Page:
Author: Gary Ashton
Estimated read time: 3 minutes
Publication date: 12th Aug 2019 11:43 GMT+1
Walmart (NYSE: WMT) is due to report second-quarter financial results before the opening bell on August 15th. Analysts will be closely watching these results for any indication of where management sees the business going in the second half of 2019. The first half of 2019 has been relatively smooth with analysts expecting earnings pre-share of $1.21 in the second quarter, following 1Q results of $1.13 per share, which beat analysts’ expectations by 10.78%. However, the second half of 2019 could get darker from pressure on consumer sentiment and volatility in the market.
Consumption makes up around 70% of US economic activity, so Walmart’s results matter because they reflect US commercial activity as a whole. If the forward guidance in these results on the 15th is inadequate, investors should expect the market to trade lower, especially in the retail sector. (For more see, Are Consumer Stocks Signalling a Market Top?) Last week the market was on a bit of a roller coaster ride but managed to claw back some of the losses later in the week. Investors are under pressure from the lack of progress in the US and Chinese trade talks, which some fear could lead to an economic recession. One indicator of this is the yield difference between 10-year and 2-year US treasury notes, which reached a low of just ten basis points last week.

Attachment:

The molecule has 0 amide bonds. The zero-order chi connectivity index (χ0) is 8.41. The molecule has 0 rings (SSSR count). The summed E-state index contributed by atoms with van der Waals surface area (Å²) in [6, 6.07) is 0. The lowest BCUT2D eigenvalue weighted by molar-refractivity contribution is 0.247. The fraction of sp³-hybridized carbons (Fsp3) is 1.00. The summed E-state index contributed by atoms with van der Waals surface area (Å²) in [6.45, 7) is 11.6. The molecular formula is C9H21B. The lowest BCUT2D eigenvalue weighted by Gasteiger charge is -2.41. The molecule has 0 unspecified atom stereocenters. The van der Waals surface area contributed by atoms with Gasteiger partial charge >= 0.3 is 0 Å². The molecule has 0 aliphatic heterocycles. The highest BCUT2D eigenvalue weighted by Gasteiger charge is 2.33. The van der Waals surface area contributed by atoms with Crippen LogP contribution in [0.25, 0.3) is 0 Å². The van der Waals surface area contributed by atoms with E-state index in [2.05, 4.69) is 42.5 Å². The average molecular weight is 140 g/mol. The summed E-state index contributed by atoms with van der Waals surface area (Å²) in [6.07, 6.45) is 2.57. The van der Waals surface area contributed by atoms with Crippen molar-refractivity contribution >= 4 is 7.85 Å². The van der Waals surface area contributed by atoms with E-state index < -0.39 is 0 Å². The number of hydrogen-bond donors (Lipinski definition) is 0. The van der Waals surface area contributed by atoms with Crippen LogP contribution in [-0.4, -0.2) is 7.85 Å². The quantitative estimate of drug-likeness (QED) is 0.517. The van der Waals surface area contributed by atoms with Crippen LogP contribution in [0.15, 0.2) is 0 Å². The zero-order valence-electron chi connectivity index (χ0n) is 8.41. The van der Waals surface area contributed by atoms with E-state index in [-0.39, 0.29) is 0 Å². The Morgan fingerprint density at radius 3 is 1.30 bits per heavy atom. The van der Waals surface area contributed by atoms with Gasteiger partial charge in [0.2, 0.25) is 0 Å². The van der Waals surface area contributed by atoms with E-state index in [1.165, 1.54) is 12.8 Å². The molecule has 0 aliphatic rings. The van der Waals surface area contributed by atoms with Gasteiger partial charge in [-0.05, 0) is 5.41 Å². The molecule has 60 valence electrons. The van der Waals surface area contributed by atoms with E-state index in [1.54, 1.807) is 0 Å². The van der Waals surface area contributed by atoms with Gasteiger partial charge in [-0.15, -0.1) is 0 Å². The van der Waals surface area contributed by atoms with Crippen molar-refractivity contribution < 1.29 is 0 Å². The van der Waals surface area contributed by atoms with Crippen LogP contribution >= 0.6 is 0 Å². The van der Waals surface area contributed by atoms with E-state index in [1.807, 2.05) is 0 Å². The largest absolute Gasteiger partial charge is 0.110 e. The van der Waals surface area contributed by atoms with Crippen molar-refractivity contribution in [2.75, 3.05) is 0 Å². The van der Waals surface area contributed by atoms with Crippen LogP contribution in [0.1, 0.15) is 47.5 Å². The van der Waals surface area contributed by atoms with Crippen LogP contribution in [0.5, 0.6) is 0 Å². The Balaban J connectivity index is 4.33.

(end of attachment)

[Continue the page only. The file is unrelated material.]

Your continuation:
In the meantime, investors seem to be running to safer assets like gold, which traded over $1500 per ounce last week. (For more see, Why Investors Are Rushing to Gold). Gold hasn’t sold at that price since 2013 and reflects a general sense of fear in the market. The rhetoric coming from the White House is adding to the market’s nervousness, with President Trump using the word “incompetent” when Tweeting about the US Federal Reserve Bank. The President is putting pressure on the Fed to cut interest rates more aggressively, but the Fed fears over-stimulating the economy and stoking inflation, which could hurt consumers in the long run.
Lower interest rates would also weaken the US dollar because investors reduce demand for currencies that offer investment opportunities with lower returns and increase demand for investments where yields are better. A weaker dollar would help exports by making them cheaper and counter a move by China last week to weaken its money, but it can also cause inflation to rise because the cost of importing goods from abroad rises with a weaker dollar.
Consumer sentiment is fragile, so investors will closely watch Walmart’s results to get a sense of what might happen in the second half of the financial year. If Walmart puts on a brave face and plays down things like trade tensions, then investors should expect a favourable reaction from the market. If there are any surprises in the forward guidance, or 2Q results are weaker than analysts’ expectations, the market reaction could be severe.
Disclaimer: Gary Ashton is an experienced financial consultant who writes for Finscreener.com. The observations he makes are his own and are not intended as investment or trading advice.
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